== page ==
On Oct. 8, Gov. Dannel Malloy introduced an Ebola preemptive, granting public health officials the authority to quarantine any suspected persons infected with, exposed to, or showing symptoms of the Ebola virus.
Since Thomas Eric Duncan’s account of Ebola, in Dallas, Texas, hospitals and health officers around the United States have been working day and night to prepare for any new identifications of the disease, in order to prevent them. Needless to say, the same precautions are being taken in Connecticut; however, this preventive, specifically, seems to be helping students feel more protected.
“The new initiative definitely makes me feel safe because the last thing our town wants is for one person to be responsible for spreading the disease,” Reneé Reiner ’15 said.
Middle-east teacher Cathy Schager has been educating students on the Ebola virus throughout the week. She feels very strongly about the precautions being taken on the disease, not only in CT.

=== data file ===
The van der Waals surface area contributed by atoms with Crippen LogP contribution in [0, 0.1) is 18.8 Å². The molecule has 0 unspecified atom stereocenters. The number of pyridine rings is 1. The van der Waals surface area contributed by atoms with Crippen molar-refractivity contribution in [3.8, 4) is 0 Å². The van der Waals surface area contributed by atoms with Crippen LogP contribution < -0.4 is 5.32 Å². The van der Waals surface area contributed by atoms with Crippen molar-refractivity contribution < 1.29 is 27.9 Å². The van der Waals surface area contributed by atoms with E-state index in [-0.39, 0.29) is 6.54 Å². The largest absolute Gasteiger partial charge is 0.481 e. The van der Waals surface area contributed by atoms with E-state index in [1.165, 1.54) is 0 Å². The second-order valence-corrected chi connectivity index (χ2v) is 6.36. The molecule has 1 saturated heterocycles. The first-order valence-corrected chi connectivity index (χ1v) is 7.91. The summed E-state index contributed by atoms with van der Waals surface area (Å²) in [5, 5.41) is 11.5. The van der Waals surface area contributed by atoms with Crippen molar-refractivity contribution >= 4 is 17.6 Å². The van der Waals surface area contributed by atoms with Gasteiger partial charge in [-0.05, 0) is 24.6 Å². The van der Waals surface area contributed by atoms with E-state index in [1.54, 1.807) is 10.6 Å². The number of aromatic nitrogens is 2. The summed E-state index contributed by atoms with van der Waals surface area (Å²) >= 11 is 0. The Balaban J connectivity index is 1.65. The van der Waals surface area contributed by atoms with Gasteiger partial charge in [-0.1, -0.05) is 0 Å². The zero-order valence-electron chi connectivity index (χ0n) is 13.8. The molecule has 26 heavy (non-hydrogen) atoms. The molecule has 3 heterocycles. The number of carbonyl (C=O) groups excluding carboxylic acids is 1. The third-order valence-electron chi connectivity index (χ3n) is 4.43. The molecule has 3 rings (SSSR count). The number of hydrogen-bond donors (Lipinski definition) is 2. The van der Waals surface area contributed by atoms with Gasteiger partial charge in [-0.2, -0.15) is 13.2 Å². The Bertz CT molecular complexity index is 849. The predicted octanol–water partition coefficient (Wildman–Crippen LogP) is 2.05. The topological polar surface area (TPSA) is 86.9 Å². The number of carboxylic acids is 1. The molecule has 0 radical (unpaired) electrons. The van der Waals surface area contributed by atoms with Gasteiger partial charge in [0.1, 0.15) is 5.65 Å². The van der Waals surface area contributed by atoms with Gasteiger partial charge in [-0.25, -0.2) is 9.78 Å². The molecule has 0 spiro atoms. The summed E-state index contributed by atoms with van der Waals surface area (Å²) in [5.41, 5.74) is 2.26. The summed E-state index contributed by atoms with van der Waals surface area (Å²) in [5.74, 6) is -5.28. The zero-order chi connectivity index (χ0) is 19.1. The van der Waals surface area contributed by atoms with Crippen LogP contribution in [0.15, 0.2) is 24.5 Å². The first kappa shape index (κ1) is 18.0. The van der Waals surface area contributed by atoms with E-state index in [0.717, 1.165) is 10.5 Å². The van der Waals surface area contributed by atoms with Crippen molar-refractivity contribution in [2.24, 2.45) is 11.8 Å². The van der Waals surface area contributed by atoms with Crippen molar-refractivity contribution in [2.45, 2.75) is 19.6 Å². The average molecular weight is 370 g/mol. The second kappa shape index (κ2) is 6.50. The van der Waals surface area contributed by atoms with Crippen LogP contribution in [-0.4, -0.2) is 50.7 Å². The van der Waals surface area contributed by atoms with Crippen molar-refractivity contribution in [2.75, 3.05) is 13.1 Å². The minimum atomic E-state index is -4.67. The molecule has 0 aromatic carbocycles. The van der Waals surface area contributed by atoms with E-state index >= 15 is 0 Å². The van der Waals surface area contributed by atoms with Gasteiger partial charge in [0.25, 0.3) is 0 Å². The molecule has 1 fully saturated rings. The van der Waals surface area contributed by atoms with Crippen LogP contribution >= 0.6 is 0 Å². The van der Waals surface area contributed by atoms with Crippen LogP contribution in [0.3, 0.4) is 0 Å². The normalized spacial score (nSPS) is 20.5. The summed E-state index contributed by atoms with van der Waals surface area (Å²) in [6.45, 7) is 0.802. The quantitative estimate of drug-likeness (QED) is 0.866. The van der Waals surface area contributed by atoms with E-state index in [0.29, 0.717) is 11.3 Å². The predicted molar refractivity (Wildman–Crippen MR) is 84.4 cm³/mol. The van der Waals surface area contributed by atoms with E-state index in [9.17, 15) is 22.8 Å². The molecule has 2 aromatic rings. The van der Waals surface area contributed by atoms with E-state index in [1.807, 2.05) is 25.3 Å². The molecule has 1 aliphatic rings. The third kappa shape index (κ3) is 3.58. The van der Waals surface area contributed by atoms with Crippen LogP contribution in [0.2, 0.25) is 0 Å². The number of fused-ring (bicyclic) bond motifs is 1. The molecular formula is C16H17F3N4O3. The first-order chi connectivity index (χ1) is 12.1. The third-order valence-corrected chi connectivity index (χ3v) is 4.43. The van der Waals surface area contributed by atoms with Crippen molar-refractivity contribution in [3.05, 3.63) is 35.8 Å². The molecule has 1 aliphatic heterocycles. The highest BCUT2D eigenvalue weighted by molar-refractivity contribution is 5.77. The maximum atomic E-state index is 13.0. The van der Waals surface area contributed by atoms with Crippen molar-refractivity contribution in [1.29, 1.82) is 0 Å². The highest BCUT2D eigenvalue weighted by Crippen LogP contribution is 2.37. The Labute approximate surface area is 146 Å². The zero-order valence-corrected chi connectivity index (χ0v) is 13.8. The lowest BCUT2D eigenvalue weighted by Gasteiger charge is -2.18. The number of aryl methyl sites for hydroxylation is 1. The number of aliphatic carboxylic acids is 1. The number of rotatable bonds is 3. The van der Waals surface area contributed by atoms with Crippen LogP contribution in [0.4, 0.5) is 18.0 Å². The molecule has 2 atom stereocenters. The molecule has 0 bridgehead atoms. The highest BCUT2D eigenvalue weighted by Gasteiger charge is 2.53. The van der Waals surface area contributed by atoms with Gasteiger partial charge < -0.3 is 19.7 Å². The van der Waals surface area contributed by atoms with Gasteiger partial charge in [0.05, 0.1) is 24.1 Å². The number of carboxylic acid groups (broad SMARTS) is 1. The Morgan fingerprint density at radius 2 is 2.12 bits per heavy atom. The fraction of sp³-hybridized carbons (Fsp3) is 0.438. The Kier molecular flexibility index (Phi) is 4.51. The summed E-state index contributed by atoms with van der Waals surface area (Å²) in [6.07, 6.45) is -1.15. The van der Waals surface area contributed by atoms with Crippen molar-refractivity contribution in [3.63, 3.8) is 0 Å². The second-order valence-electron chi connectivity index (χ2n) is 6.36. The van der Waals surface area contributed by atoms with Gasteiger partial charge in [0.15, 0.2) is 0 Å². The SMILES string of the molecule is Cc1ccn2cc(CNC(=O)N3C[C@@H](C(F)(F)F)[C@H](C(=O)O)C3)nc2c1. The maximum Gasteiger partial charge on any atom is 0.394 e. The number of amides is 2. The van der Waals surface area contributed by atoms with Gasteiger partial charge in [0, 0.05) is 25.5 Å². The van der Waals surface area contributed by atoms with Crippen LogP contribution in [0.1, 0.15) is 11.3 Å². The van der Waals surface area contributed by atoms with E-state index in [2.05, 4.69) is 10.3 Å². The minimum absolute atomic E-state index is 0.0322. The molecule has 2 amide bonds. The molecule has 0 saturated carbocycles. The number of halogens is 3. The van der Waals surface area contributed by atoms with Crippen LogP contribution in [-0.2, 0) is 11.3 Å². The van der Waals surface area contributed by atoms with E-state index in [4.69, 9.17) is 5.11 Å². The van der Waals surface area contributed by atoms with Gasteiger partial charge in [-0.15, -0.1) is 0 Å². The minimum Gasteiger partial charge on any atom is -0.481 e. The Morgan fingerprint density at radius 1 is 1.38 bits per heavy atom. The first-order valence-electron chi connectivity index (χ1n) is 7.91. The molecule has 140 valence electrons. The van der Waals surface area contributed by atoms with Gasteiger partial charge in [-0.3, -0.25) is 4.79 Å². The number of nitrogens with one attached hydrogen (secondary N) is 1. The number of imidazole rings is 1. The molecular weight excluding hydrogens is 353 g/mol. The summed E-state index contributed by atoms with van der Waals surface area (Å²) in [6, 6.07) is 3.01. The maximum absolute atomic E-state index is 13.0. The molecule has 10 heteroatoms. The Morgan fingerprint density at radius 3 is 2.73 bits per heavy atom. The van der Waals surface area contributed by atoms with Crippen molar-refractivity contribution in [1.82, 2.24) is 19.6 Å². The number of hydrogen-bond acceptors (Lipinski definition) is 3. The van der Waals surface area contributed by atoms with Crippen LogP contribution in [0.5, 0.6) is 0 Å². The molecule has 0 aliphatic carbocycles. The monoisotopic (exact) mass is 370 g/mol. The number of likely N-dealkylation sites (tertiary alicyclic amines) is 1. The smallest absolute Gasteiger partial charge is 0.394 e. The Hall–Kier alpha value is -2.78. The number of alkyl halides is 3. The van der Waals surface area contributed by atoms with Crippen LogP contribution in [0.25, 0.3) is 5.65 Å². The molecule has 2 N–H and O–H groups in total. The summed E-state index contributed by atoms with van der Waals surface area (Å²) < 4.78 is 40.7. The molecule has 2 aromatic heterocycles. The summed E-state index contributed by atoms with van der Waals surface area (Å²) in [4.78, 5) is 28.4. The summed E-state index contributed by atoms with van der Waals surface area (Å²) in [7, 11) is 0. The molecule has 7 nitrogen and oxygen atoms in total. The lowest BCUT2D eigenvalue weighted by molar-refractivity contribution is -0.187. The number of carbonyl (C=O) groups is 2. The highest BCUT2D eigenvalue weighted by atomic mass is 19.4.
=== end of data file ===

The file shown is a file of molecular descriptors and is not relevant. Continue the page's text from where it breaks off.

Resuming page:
“I think the quarantine makes perfect sense and expect it to be happening nationwide,” Schager said, “Frankly, I’m surprised the federal government didn’t put this in place months ago. The global delayed response to this crisis is utterly shocking and irresponsible on many levels. It was a huge relief to see the UN finally getting involved late last month.”
Jonathan Maragos ’16 reflects upon Schager’s class discussions, which made him realize we should all be more educated about the situation.
“Before I went to Middle East class today, I didn’t think Ebola was really a big deal. I didn’t know much about it besides it was a viral infection and it wasn’t airborne,” said Maragos.
He is not the only Staples students who felt this way. Sloane Cooper ’15, also enrolled in Middle-east, seems to be have the realization that it is almost as frightening that students outside the class are learning nothing about the wide-sweeping virus, than the actual virus itself.
Cooper urges that, “everyone should take time to research this issue so they understand what is going on around the world and in our country.”
Education about the preemptive has made Staples students feel more informed and secure about their safety, and the decisions being made about it.
“After the talk with Ms. Schager I realized how deadly the virus was. I didn’t know you could transmit it through sweat. She made us realize how uneducated everyone in America was,” Maragos said.